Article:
Notes: Red Sox looking at 100 wins in 2011

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Notes: Red Sox looking at 100 wins in 2011

By SeanMcAdam
CSNNE.com

FORT MYERS, Fla. -- For the past week, giddy Red Sox players have begun talking about the possibility of the 2011 team winning 100 games -- something no Red Sox team has done since 1946.

Josh Beckett was the first to raise the prospect and Mike Cameron Thursday morning echoed the sentiments.

General manager Theo Epstein was asked Thursday if some of the players weren't getting a little ahead of themselves. Epstein didn't exactly slam the brakes on the enthusiasm, but he did managed to tap them once or twice.

"I think it's nice that those players feel good about themselves and their teammates and what we have here," said Epstein. "But let's be honest. We haven't done anything yet. All we have is a bunch of guys in the clubhouse here, trying to set out to do a job.

"We've got a lot to prove. We've got to prove we're not a third-place team. We've got to prove we can stay healthy. We've got to prove we can have repeat performances, what guys have done in the past -- come out and do it again in 2011 or improve upon that. We've got to prove we can come together as a team.

"We don't have win No. 1 yet. We have a lot to prove and the work has just started. That said, I like that these guys feel good about themselves and their teammates and our chances. I don't think they're getting ahead of ourselves."

Over the offseason, even after obtaining two superstars and a 160 million payroll. Epstein said there isn't necessarily a perfect solution to every problem.

Case in point: the team's catching depth.

The Sox intend to have Jarrod Saltalamachia as their primary catcher, with Jason Varitek as his backup. But if injuries or performance issues arise, the team doesn't have much in the way of major league-caliber catching in the system.

"We have a lot of young guys who we feel pretty good about," said Epstein, "who are on the cusp of being major league-ready, so we're going to take this camp in the early part of the season and determine which of them, if any, are big league ready in case of injury."

The Sox also signed journeyman catcher Paul Hoover, 35, who has played 40 major-league games over seven seasons with Tampa Bay, Florida and Philadelphia.

"That's an area we'll monitor closely and continue to scout other camps as the need arises. We hope to first have internal answers; if not, we can always go outside the organization."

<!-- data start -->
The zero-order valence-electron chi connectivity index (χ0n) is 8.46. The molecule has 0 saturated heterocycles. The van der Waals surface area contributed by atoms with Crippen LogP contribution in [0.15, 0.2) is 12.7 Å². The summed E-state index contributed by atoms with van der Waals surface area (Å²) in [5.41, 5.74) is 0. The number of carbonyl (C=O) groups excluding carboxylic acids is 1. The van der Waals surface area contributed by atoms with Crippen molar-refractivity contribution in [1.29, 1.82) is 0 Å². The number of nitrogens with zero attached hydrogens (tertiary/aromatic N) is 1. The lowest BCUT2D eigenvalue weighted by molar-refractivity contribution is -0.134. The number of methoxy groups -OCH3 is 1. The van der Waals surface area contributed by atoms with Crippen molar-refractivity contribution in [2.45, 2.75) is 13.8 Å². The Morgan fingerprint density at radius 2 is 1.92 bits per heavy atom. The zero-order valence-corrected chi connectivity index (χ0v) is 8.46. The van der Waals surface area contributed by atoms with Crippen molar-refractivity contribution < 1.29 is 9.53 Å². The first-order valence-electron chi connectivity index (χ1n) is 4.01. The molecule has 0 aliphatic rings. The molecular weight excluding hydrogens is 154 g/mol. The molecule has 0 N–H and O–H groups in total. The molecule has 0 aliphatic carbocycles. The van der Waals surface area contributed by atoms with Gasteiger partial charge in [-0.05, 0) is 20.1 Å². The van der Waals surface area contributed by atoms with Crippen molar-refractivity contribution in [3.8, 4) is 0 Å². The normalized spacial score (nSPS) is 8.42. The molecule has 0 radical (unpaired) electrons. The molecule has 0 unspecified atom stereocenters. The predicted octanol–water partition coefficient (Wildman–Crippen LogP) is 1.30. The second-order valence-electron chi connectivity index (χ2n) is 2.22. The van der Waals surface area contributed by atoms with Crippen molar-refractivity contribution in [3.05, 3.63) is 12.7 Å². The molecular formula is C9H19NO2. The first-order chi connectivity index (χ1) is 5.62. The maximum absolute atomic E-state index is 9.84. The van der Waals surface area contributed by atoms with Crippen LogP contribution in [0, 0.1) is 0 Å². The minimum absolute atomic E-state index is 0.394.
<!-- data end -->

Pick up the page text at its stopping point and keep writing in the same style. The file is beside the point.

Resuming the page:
Sean McAdam can be reached at smcadam@comcastsportsnet.com.Follow Sean on Twitter at http:twitter.comsean_mcadam

Pedro Martinez tells WEEI Ortiz will make comeback this season

Pedro Martinez tells WEEI Ortiz will make comeback this season

Never say never?

While Red Sox officials said at the team's annual Winter Weekend at Foxwoods on Saturday that they'd be traveling to the Dominican Republic to talk to David Ortiz about a role with the team, Pedro Martinez told WEEI he sees Big Papi returning to his old role - designated hitter - this season.

CSN's Trenni Kusnierek and WEEI's John Tomase talked to Martinez on their show Saturday at Foxwoods and Martinez said his old teammate would be making a comeback despite the long, emotional farewell tour last season. 

For the full interview with Martinez, click here.

Red Sox executives Tom Werner, Sam Kennedy and Dave Dombrowski made no mention of Ortiz returning as a player when talking about their Dominican trip. Ortiz has repeatedly said he is going to stay retired. 

Chris Sale on leaving White Sox: 'Time for both sides to do something different, I guess'

Chris Sale on leaving White Sox: 'Time for both sides to do something different, I guess'

MASHANTUCKET, Conn. -- While there’s a deal of anticipation going into Spring training with the four Killer B’s, David Price and Pablo Sandoval’s shot at redemption and Rick Porcello looking to be something similar to his 2016 self, there’s one name that trumps them all.

Chris Sale.

The lankly lefty received an ovation from fans at the Friday night Town Hall, kicking off Red Sox Winter Weekend. With his consistent success, there’s reason to be excited.

But there’s also reason for apprehension given the way Sale’s departure from Chicago was depicted. But he’s made sure to clear the air.

“I wouldn’t say . . . ya know . . . I loved my time in Chicago,” Sale said when asked if it was time to leave the Windy City. “My best baseball memories are there [and] will be there forever. I love the city; I love the people in the organization.

“It was time for both sides to do something different, I guess. I talked to (White Sox Senior V.P.) Rick on the phone, I talked to (White Sox pitching coach Don) Coop (Cooper). We’re all cool, it’s fine. We understand where both of us are, it happens in baseball, but I thoroughly enjoyed my time in Chicago.”

He didn’t seem irritated discussing the issue, and certainly wasn’t timid -- we all know that’s not in his DNA.

He genuinely seems excited to deal with the large sum of Sox fans and to call a new place home -- in a city his wife’s fond of no less.

But ultimately, he’s focused on winning, nothing else.

“Every time I’m out there it’s gonna be all I got,” Sale said. "Every time, no matter what. Can promise you that.”